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The mistake happened on the SA government’s official website, where the The Order of the Companions of OR Tambo was bestowed on one “Joseph Sepp Bellend Blatter”.
The South African government most likely took Blatter’s name from his Wikipedia profile, which had been the target of angry fans or pranksters who christened the Fifa president with the derogatory second name. When the error came to light, the government webpage was quickly corrected.
Vandalism on Wikipedia’s editable content regularly makes headlines, often for less humurous acts. There’s even a term called “Death by Wikipedia” — a phenomenon in which a person is erroneously proclaimed dead through vandalism. Regular and increasing high-profile acts of vandalism have caused Wikipedia’s vocal critics to question the user-generated-content encyclopaedia’s reliability as a source.
A look at the page’s history reveals that other less creative attempts to alter Blatter’s name also include “Joseph Fucking Cunt Blatter” and “Joseph tosser Blatter”. (But it’s thought that the South African government would probably have spotted these.)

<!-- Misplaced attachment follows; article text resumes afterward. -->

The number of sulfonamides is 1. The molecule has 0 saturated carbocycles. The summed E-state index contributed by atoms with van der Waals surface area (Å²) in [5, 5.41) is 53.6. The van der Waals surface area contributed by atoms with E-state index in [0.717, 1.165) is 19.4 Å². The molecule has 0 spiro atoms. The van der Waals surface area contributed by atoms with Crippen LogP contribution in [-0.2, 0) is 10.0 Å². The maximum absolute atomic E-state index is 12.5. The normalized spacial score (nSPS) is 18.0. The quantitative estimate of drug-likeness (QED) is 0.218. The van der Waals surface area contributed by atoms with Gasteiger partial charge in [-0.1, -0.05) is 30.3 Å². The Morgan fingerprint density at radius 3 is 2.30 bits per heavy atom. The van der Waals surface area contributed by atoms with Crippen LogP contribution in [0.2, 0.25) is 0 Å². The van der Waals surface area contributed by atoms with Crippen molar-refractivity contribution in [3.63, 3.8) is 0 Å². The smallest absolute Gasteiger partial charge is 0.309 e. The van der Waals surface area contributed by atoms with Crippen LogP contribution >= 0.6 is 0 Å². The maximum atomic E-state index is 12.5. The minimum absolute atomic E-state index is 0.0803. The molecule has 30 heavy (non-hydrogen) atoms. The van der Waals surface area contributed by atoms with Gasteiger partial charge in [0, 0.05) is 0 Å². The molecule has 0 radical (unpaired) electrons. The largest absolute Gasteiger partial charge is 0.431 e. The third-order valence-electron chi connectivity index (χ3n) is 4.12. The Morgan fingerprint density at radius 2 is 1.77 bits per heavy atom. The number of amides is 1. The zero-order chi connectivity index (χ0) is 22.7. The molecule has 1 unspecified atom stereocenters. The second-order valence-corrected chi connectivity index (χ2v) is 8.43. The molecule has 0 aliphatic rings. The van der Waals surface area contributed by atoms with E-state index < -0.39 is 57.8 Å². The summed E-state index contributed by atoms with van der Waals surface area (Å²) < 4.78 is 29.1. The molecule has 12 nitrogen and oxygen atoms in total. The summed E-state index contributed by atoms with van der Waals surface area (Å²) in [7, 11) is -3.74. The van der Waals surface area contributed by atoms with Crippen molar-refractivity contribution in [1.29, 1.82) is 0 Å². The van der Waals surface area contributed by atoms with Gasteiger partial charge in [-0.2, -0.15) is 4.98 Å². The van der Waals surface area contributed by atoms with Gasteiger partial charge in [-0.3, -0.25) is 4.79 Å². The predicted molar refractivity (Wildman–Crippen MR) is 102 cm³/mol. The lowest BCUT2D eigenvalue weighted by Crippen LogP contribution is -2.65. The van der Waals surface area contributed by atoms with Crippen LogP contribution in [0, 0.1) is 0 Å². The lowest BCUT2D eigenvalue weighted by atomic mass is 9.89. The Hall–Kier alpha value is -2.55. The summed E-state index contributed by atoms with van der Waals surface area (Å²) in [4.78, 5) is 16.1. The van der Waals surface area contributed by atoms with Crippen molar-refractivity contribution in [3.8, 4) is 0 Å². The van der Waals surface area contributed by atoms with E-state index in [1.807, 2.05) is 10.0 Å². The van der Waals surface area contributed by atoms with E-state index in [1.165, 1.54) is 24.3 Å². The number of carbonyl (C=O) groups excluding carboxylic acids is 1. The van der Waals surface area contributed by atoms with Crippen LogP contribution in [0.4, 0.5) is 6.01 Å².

According to talk by Wikipedia power users, Blatter’s page has now been put under “protection” because of increasing vandalism attempts, now spurred on by media reportage of the South African government clanger.
With a hint of conspiracy, one user said he found it “odd that the ‘Bellend’ reference was added within an hour of that edit” with a forum post suggesting the Bellend reference “was on the government page two days earlier than it appeared here”.
Given the term’s English origin, in all likelihood the vandalism emanated from an English fan angry at Blatter’s initial opposition to goal-line technology. England lost to Germany during the World Cup after the referee mistakenly adjudged that the ball had crossed the goal line.